Enemies move quickly, use jump attacks where they fly from one side of the screen to the other and enemies generally attack in groups. I constantly saw myself fighting with the camera during combat, consequently missing combos by a hair because the camera wasn’t at just the right spot after an enemy unleashed a whirlwind attack that I had to first dodge and then retaliate against before I got whacked by its next move. Rarely was I reaching that slick flow-state of combat that is typically had in these types of games and makes them so satisfying to play. Other video games like Ghost of Tsushima are fine without a lock-on mechanic as the enemies are a little slower and more predictable, and generally not a 10-foot tall bear mutant that leaps across the screen. The lack of a lock-on system makes Biomutant needlessly clunky and when coupled with some spongy enemies combat is a real slog at points.
The main story missions are essentially prolonged fetch quests to build up a new machine to help you fight one of four world eaters in almost a Breath of the Wild game structure but it hardly strays from that formula. As stated previously, most missions are just MacGuffin obtaining quests. One of the biggest disappointments in Biomutant is the set-piece world eater boss fights, the mechanics of each one are very simple and fail to create an engaging and challenging boss fight. I had more fun trying to take down regular enemies that were simply higher level than me than I did fighting any of the world eaters.
For being what you’re working towards fighting and being the big payoff at the end of each main mission, I expected more. The tribe war story arc is nothing more than outpost liberation missions ala Far Cry except lacking the intensity and open-ended nature of Far Cry. Also, for being areas where these tribes congregate, the outposts are shockingly barren. Outposts are also mostly identical in layout and assets, you see one and you have seen them all. To Biomutant’s credit, each outpost is liberated in a slightly different way that is not simply killing 5 enemies and getting to the center each time but, again, never feels like anything more than a mission you check off from the to-do list.
Lastly, the open world is a treat, one of Biomutant’s strongest points is its great aesthetic. Visually, Biomutant is great to look at. The art style is strong, the colors pop and it feels like a fully-realized Kung Fu Panda game. Some of my favorite moments were simply riding around the world and taking in the post-apocalyptic sunrises as the rich east Asian-inspired soundtrack swells.
Many gamers looked at Biomutant and said it gave the impression of a Breath of the Wild-style where exploration is the fun of the game. Those that have been saying this will be sorely disappointed upon discovering level gated areas that halt any aspirations of reaching that mountain you see in the distance because you are level 5 and the enemies around there are level 18.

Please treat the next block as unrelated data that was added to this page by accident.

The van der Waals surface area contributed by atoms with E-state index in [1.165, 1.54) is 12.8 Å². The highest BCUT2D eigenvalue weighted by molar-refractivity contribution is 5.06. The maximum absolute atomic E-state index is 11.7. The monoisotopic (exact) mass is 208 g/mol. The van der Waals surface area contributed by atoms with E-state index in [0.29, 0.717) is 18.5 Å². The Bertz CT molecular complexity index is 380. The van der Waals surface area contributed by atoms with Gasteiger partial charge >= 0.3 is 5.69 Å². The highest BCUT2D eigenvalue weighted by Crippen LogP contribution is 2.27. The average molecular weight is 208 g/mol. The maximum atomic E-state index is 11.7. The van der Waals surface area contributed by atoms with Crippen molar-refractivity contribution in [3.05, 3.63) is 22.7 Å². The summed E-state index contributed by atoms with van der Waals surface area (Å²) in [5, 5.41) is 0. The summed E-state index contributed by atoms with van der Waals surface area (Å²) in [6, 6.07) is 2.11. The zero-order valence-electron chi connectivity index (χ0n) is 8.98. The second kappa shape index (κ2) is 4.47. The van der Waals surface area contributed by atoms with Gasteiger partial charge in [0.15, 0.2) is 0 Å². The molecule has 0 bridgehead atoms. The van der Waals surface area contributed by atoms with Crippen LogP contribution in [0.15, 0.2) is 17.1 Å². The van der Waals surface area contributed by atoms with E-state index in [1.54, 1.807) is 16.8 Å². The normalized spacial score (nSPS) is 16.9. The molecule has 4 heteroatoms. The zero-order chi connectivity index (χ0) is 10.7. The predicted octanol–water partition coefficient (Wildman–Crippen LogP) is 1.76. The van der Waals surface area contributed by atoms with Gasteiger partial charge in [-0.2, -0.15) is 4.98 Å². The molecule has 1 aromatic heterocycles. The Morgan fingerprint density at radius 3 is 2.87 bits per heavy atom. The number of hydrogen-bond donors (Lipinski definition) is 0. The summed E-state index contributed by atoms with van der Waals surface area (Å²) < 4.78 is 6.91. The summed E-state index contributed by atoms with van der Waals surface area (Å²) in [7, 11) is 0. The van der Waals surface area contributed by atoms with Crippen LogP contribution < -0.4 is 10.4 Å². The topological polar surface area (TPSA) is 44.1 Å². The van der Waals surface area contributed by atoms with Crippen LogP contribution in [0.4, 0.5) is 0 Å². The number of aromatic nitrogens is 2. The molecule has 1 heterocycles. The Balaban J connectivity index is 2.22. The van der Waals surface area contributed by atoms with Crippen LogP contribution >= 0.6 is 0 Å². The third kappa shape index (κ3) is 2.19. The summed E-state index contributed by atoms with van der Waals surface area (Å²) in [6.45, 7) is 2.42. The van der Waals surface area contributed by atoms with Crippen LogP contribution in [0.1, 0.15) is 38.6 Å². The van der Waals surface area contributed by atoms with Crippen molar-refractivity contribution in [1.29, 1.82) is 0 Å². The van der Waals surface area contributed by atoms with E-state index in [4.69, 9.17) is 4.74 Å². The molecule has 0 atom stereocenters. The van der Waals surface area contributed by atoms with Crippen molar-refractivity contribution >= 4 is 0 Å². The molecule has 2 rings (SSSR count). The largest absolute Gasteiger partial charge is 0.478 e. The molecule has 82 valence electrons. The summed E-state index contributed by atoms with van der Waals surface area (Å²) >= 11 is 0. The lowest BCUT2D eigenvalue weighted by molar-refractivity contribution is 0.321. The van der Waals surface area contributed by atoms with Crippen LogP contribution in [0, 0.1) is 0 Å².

Discovering a new town and scavenging for loot is always fun but eventually, you notice reused assets around the world and interiors begin to look like copy-and-paste jobs instead of being uniquely crafted. Certain areas in Biomutant are inaccessible thanks to hazards such as heat and cold but if you focus your build on resistances to certain elements you can have an easier time navigating these areas. Alternately you can do a side mission that grants you an item that lets you pass.
Around the internet, Biomutant received a lot of comparisons to Devil May Cry (DMC) and I believe some of it is fair despite combat never feeling as smooth as a DMC game’s, but maybe Biomutant could have taken a page out of DMC’s book and made a more linear game and focused on the most fun aspect of their game which is the combat. The open world is fine but there isn’t anything truly new or interesting to do in it. Games like Immortals: Fenyx Rising are creating interesting worlds with puzzles sprinkled throughout them to keep you engaged with the world.
In Biomutant the world feels like a backdrop that holds loot and waypoints most of the time and the hazard areas feel more like an annoyance than a challenge. There is simply too much that the developers wanted to do with Biomutant and none of it is ever truly refined. Not to mention the current technical hurdles as the frame rate constantly dips and horrid stability, the game crashes routinely during heavy combat sequences. There is a lot of polish to still be had with this title and it is disappointing to see from a game that has been so long in the making.
I name-dropped and compared quite a few games to Biomutant in this review and it is because Experiment 101 has clearly taken influences from so many games and attempted to incorporate it all into Biomutant. However, in the pursuit of taking so many concepts and creating something unique, Biomutant winds up feeling derivative and dated. It never does anything exceedingly well but also never does anything terribly bad, it simply exists in the middle and its biggest success is being an average game with a good combat system. My hope is for Experiment 101’s next outing is that they focus the talent they have on a well-focused, tightly knit game and try to not create a game that is a jack of all trades but ultimately ends up being a master of none.